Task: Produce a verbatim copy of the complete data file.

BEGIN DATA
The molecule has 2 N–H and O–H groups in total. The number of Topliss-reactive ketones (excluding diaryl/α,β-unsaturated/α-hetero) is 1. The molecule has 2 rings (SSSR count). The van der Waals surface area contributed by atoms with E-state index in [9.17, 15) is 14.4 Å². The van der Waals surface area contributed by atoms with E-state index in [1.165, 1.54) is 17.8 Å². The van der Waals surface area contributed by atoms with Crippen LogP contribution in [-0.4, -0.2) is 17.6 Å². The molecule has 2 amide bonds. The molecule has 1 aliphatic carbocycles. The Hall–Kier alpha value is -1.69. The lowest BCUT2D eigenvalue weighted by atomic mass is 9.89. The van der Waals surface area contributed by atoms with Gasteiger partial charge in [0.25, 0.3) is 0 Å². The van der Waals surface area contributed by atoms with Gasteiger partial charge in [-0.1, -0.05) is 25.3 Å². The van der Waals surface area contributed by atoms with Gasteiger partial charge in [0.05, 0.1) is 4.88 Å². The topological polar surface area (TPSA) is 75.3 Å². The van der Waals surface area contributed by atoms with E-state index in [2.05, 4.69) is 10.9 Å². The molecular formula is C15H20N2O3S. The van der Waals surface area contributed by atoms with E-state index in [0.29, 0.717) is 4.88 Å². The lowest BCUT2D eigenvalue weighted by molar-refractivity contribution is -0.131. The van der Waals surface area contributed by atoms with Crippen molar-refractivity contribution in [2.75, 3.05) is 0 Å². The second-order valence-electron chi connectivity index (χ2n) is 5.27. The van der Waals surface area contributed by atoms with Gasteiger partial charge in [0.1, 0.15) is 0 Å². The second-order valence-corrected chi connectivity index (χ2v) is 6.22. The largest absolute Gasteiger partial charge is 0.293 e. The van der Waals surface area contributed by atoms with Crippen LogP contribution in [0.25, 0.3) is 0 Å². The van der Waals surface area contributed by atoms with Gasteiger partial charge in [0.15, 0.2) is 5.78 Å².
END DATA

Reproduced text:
The molecule has 2 N–H and O–H groups in total. The number of Topliss-reactive ketones (excluding diaryl/α,β-unsaturated/α-hetero) is 1. The molecule has 2 rings (SSSR count). The van der Waals surface area contributed by atoms with E-state index in [9.17, 15) is 14.4 Å². The van der Waals surface area contributed by atoms with E-state index in [1.165, 1.54) is 17.8 Å². The van der Waals surface area contributed by atoms with Crippen LogP contribution in [-0.4, -0.2) is 17.6 Å². The molecule has 2 amide bonds. The molecule has 1 aliphatic carbocycles. The Hall–Kier alpha value is -1.69. The lowest BCUT2D eigenvalue weighted by atomic mass is 9.89. The van der Waals surface area contributed by atoms with Gasteiger partial charge in [0.25, 0.3) is 0 Å². The van der Waals surface area contributed by atoms with Gasteiger partial charge in [-0.1, -0.05) is 25.3 Å². The van der Waals surface area contributed by atoms with Gasteiger partial charge in [0.05, 0.1) is 4.88 Å². The topological polar surface area (TPSA) is 75.3 Å². The van der Waals surface area contributed by atoms with E-state index in [2.05, 4.69) is 10.9 Å². The molecular formula is C15H20N2O3S. The van der Waals surface area contributed by atoms with E-state index in [0.29, 0.717) is 4.88 Å². The lowest BCUT2D eigenvalue weighted by molar-refractivity contribution is -0.131. The van der Waals surface area contributed by atoms with Crippen molar-refractivity contribution in [2.75, 3.05) is 0 Å². The second-order valence-electron chi connectivity index (χ2n) is 5.27. The van der Waals surface area contributed by atoms with Gasteiger partial charge in [0.1, 0.15) is 0 Å². The second-order valence-corrected chi connectivity index (χ2v) is 6.22. The largest absolute Gasteiger partial charge is 0.293 e. The van der Waals surface area contributed by atoms with Crippen LogP contribution in [0.25, 0.3) is 0 Å². The van der Waals surface area contributed by atoms with Gasteiger partial charge in [0.15, 0.2) is 5.78 Å².